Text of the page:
Jack’s Bad Movies: The Amazing Spider-Man (1977)

IMDB’s description:

With the powers given by the bite of a radioactive spider, a young man fights crime as a wall-crawling superhero.

The Amazing Spider-Man

At the stroke of 10:45:00am, a doctor examining a patient suddenly walks out. Then a business man giving a presentation walks out. We see them in a car, and the business man takes out a gas mask and smoke grenade. He deliberately handles both of them in a way to make sure the audience sees exactly what he is doing. he places them in a briefcase. Then the camera zooms in on a jacket pin of a circle with two lines in it. These guys are being mind controlled in to robbing a bank, then as soon as the heist is done, they forget everything.

Now we’re in J. Jonah Jameson’s (David White) office, he is turning down Peter Parker’s (Nicholas Hammond) random photos. Probably a good call, as they are just random pictures with no stories connected to them. Jameson suspects something is up with the recent bank-robbery. And then the radio announces there is a bad guy holding the city ransom to the tune of $50 million dollars. That guy takes responsibility for the robbery. Peter says he doesn’t know anything about mind control, but he knows it is real and that it works.

Peter Parker is apparently a PhD graduate student, he and his colleague are doing some kind of experiment, and they inadvertently irradiate a spider. I’ve never heard of any case of a radioactive spider doing much of anything for anyone, so I suspect this is just movie fluff. I do wonder how they got the spider to crawl across the desk in a way they wanted, how many shots did that take? Are there spider trainers? Anyways, against all odds, Peter is bitten by this glowy spider. Oh, and Parker doesn’t have $42 to his name, which becomes a side plot for most of the movie that never pays out (pun intended).

More mind control robberies as Parker is leaving the school, and then you hear this static warning (presumably Spider-Sense). The mind controlled guy is driving a car and then seems to follow Peter slowly down an alley, as if to run into him. Parker climbs up a building to escape. It 100 percent looks like he is being pulled up from a rope, as his hands and feet have basically zero contact with the wall. Parker reports the incident to an angry cop, and then leaves. Also Parker could have easily just stepped to the side and not been hit by the car, because the guy was never actually targeting him.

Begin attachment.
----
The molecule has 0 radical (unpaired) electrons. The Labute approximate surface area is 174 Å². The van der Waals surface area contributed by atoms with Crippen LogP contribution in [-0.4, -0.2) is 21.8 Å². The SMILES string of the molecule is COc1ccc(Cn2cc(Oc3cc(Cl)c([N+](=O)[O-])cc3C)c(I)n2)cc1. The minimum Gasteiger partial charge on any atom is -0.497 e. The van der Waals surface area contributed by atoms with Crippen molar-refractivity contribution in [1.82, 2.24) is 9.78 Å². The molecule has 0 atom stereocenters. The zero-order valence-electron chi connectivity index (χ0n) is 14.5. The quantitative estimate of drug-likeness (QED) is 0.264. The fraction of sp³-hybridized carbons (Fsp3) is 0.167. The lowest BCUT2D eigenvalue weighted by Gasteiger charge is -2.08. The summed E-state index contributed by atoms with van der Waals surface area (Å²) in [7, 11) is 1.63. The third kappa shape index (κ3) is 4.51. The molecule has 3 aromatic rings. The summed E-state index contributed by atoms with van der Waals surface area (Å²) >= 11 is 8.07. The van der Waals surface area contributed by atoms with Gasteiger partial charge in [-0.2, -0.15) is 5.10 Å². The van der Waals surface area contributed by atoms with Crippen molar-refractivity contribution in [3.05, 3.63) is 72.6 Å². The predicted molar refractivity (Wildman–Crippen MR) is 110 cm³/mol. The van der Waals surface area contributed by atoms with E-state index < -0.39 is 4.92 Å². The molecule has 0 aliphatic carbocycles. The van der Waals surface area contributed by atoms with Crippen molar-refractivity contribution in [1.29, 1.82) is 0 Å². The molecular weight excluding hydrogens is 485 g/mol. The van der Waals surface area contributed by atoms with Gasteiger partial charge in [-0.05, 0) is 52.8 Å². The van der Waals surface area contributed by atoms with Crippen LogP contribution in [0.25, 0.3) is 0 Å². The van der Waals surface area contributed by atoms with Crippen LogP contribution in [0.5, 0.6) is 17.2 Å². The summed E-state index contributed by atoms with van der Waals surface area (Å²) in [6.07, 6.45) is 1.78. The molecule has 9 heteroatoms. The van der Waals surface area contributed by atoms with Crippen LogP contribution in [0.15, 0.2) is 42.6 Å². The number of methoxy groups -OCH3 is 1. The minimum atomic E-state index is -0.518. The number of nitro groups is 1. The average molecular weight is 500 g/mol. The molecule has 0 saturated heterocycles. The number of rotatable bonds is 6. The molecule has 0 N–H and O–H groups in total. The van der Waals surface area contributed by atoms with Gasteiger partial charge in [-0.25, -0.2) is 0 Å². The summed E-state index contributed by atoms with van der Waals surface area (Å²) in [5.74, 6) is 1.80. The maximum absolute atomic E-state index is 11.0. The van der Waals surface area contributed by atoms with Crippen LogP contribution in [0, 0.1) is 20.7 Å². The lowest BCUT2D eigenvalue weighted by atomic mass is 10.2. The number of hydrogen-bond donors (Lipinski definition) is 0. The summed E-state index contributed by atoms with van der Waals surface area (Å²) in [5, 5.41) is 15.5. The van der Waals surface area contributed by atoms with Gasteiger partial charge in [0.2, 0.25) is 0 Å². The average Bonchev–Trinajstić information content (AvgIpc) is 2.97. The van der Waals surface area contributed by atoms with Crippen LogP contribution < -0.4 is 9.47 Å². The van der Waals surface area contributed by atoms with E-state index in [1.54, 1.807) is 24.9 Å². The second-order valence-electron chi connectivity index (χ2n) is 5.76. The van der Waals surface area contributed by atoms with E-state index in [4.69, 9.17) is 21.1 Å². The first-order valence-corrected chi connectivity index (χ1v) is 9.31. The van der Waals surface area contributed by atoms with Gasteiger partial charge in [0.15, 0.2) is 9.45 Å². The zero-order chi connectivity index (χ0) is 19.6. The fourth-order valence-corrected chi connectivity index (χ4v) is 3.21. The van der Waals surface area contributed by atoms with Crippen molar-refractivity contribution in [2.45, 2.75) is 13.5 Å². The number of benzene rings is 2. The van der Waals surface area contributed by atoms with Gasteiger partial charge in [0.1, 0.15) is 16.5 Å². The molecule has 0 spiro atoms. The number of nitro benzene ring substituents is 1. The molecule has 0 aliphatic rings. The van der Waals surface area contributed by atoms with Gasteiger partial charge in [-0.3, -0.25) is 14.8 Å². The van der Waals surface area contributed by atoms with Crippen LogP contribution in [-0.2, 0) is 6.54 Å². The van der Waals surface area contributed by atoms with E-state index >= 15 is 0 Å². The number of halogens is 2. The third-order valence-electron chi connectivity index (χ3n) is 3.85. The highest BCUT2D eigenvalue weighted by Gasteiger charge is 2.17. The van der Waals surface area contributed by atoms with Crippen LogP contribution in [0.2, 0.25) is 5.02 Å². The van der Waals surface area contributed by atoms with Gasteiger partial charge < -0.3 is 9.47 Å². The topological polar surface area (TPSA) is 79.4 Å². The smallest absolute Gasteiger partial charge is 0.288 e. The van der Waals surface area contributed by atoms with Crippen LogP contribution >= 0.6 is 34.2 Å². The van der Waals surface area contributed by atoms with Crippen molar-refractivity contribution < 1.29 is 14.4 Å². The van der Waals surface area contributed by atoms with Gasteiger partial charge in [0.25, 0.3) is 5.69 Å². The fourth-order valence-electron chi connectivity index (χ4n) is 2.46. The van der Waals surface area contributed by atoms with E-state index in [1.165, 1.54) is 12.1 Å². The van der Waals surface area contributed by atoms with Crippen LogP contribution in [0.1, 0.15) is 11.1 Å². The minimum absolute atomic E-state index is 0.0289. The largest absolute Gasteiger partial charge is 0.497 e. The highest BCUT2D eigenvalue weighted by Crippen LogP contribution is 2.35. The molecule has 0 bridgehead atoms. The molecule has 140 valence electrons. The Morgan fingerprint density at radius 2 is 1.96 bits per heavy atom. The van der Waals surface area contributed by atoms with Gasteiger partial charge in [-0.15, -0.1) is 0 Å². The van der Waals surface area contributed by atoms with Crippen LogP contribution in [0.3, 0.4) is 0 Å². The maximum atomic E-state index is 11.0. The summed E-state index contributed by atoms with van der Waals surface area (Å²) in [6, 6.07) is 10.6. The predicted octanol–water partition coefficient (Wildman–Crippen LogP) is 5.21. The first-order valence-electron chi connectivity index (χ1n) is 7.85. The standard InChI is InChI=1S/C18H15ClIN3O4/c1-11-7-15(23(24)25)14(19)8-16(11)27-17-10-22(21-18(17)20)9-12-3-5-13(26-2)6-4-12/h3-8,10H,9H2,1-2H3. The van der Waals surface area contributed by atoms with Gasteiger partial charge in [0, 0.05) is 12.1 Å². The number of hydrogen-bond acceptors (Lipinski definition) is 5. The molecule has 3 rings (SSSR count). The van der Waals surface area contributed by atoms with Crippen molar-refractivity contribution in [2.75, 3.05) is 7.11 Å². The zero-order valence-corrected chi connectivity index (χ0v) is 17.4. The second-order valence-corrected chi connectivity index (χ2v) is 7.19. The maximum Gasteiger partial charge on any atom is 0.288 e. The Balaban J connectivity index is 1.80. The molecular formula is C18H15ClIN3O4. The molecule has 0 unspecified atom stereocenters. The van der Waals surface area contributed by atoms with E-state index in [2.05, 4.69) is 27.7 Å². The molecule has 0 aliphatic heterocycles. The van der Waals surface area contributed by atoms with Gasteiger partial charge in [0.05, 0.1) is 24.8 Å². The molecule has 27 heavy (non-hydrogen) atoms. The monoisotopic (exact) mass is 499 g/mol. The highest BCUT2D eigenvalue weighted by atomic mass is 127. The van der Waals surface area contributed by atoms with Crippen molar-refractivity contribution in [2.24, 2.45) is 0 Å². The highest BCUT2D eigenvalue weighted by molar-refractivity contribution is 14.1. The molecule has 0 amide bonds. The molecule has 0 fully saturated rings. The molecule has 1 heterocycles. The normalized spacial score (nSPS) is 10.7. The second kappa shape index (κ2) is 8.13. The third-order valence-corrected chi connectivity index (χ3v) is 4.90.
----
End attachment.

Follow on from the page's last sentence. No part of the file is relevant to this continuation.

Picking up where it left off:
Back in Queens, Parker is sleeping in his attic. The camera man tries to be creative and pans to a mirror to then zoom in on Parker’s sleeping face. Parker dreams about all the things we’ve already seen in this movie, clearly the 1 hour 30 minute target length was difficult to reach.

The next morning, Parker awakens fully clothed, and I mean like in a button-down shirt and pull over sweater. He immediately climbs out of his attic window and starts crawling up and down the house, in broad daylight. No one seems to care, or be concerned with how unrealistic it looks. Then he goes into the city, climbs a big wall, sees a crook steal a pursue, and then slowly crawls down towards the crook. He doesn’t even have to fight him, the guy is so astounded at how bad the special effect is he stares there dumbfounded until a cop gets him.

Back at the Daily Bugle, Parker tries to sell photos of the car wreck that almost hit him, and Jameson won’t buy them. He says he will buy pictures of the urban legend “Spider-Man.” Literally “Spider-Man” came on the scene yesterday, but already there is an urban legend and Jameson is willing to pay money for it? Parker says the guy exists and can spin webs, climb walls, and is thousands of times stronger than a normal man. So far only one of these things is true that’s we’ve seen (climb walls). The rest is just hullabaloo. Jameson gets a call about another robbery and so with no other options, they send Parker. At the wreck, Parker reclines a seat to let the crashed guy out. I guess this is a demonstration of his super strength. The latest hyno-victim is taken to the hospital, where a familiar looking henchman places another one of those jacket pins in his room.